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Conditional Probability
Common Core: S.CP.3 S.CP.6

Conditional Probability

Author: Katherine Williams
Description:

Apply the conditional probability formula to a given situation.

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Tutorial

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This is the tutorial on conditional probability. Now, conditional probability is used when one probability influences another probability. Another way of saying this is you're finding the probability of event A happening given that event B has already happened.

So for example, if you have event A being pulling a red card, what's the probability of getting a red card and then something that it depends on given that you already drew a black card? So those two probabilities influence each other because you're not replacing them and because the probabilities are not independent.

Similarly, if you're trying to find the probability of wearing pink given that the person you're looking at is a woman, the fact that it's a woman changes the probability of wearing pink because men wear pink less often than women do. So when the two events are influencing each other, and you're trying to find the probability of one when you know that the other one has already happened, that's conditional probability.

Now, a way of writing this kind of with math symbols is this right here-- P of A given that B. So this straight up and down bar here-- that's read as given that, and then we have a formula that can help us to calculate conditional probability. So the probability of A given that B, that bar, again, meaning given that, is the same as the probability of A and B occurring divided by the probability of B. We'll see some examples.

Here we have a chart showing a Venn diagram actually with people who like hamburgers and people who like fries. So there's 50 people who like both, 170 that like just hamburgers, 160 that just like fries, and 15 that don't like anything. Now, the first problem wants us to find the probability of liking hamburgers given that they like fries.

Now, I like to start by just remembering that's event A and that's event B. So if we're trying to find this probability out, we could actually start by looking at our Venn diagram. So what's the probability of liking hamburgers given that you like French fries? So we already know that the person likes fries. So we know that they have to be in that circle there.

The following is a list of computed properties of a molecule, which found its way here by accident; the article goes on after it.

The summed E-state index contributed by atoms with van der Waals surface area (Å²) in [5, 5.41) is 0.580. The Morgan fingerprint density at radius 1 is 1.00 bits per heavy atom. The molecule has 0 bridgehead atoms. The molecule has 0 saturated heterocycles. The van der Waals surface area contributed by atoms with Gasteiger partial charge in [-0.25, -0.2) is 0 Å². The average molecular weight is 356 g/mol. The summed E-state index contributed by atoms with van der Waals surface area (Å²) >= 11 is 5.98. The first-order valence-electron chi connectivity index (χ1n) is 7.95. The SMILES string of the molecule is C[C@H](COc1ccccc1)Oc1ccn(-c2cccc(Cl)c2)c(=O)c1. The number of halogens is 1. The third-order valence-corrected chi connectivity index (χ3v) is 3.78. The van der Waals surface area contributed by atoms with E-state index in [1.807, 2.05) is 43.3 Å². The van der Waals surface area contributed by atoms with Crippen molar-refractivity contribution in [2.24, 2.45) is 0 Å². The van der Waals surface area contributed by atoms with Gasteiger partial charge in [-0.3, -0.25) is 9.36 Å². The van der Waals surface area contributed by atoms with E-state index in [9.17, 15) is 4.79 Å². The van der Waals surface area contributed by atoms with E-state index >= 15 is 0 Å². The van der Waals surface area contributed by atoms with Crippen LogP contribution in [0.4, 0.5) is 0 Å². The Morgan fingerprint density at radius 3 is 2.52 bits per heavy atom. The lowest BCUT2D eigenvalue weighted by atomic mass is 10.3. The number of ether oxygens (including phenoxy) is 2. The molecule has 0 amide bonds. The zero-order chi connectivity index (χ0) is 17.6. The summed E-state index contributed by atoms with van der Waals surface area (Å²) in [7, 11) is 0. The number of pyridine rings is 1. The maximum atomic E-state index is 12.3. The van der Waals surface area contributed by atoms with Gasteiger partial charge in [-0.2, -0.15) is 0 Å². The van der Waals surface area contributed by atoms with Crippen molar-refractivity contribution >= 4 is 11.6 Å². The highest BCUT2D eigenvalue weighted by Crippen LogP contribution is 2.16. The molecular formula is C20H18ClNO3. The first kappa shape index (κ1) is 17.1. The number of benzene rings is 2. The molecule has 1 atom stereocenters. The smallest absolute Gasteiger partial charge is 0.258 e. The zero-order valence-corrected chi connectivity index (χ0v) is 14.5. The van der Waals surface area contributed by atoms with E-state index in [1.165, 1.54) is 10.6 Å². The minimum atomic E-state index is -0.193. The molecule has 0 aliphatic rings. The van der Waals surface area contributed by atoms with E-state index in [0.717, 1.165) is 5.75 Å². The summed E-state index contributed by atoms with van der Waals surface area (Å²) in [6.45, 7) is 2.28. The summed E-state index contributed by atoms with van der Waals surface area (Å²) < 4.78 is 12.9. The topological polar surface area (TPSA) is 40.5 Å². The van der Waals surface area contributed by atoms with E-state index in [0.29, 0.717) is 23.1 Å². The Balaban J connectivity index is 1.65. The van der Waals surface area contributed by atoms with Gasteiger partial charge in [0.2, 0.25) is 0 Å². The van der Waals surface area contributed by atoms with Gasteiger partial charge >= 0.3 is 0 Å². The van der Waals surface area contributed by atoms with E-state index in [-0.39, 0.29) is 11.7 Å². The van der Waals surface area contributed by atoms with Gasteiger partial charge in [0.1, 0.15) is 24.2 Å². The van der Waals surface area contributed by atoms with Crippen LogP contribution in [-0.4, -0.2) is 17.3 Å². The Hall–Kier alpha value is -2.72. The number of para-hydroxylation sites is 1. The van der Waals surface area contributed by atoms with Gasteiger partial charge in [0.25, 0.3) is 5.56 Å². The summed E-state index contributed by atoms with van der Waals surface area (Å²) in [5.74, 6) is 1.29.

Now, what's the probability of them liking hamburgers if they're in that circle? Well, there's 50 people in that circle who like hamburgers out of a total of 210 people. So that is our conditional probability there-- 50 over 210.

Now, we could have also found this using that formula. Here's how that would be. So the formula on the top is the probability of A and B, the probability of liking hamburger-- sorry-- the probability, yes, of liking hamburgers and liking French fries. So hamburgers and French fries is 50 out of the total so how many people there are all together.

So there's 170 plus 50 is 220 plus another 160 is 380 plus 15 is 395. So we have that on the top and then divided by the probability of B, the probability of liking fries. There are 210 people that like fries over 395 total people again.

Now, when we simplify this fraction down, we get the same answer, 50 over 210. So both the formula and kind of looking at the Venn diagram to figure out those parts, both will get us to the same answer. Let's look at another example.

Here, we want to find the probability of liking fries given that you like hamburgers. Now, we've already said that fries is B and hamburgers is A. So now, we're trying to find the probability of B given that A. Well, our formula showed the opposite. And there's actually another formula for the probability of B given that A. It's really simple. And it's not very different.

This time, it's still the probability of A and B. But this time, instead of dividing by the probability of B, we divide by the probability of A. So for the conditional probabilities, when you change the order of A and B, the formulas are very similar. It's only the bottom, the denominator, that changes.

So in this problem here for the probability of B given that A, we again could do it by looking at it. So here, we know that you like hamburgers. So we know you're in this circle. And out of those people who like hamburgers, how many like French fries? Well, it's the 50 people like French fries out of this red circle for hamburgers out of the total 220.

So now, let's look at it using the formula. What's the probability of A and B? Well, there's 50 people out of the total 395. So our numerator is 50 over 395. The denominator-- what's the probability of event A this time, the probability of liking hamburgers? Well, it's both together. So it's 220 over 395. And again, this fraction here will simplify down to 50 over 220.

So the formula again is going to get us to the same answer as kind of looking at the picture and thinking about what this is telling us. The formula is going to work all the time. Sometimes, it's going to be a little bit harder in order to see kind of what the conditional probability is. But it's good to know both ways. This has been your tutorial on conditional probability.

Terms to Know
Conditional Probability

The probability that one event occurs, given that another event has already occurred.

Formulas to Know
Conditional Probability

P left parenthesis B vertical line A right parenthesis space equals space fraction numerator P left parenthesis A space a n d space B right parenthesis over denominator P left parenthesis A right parenthesis end fraction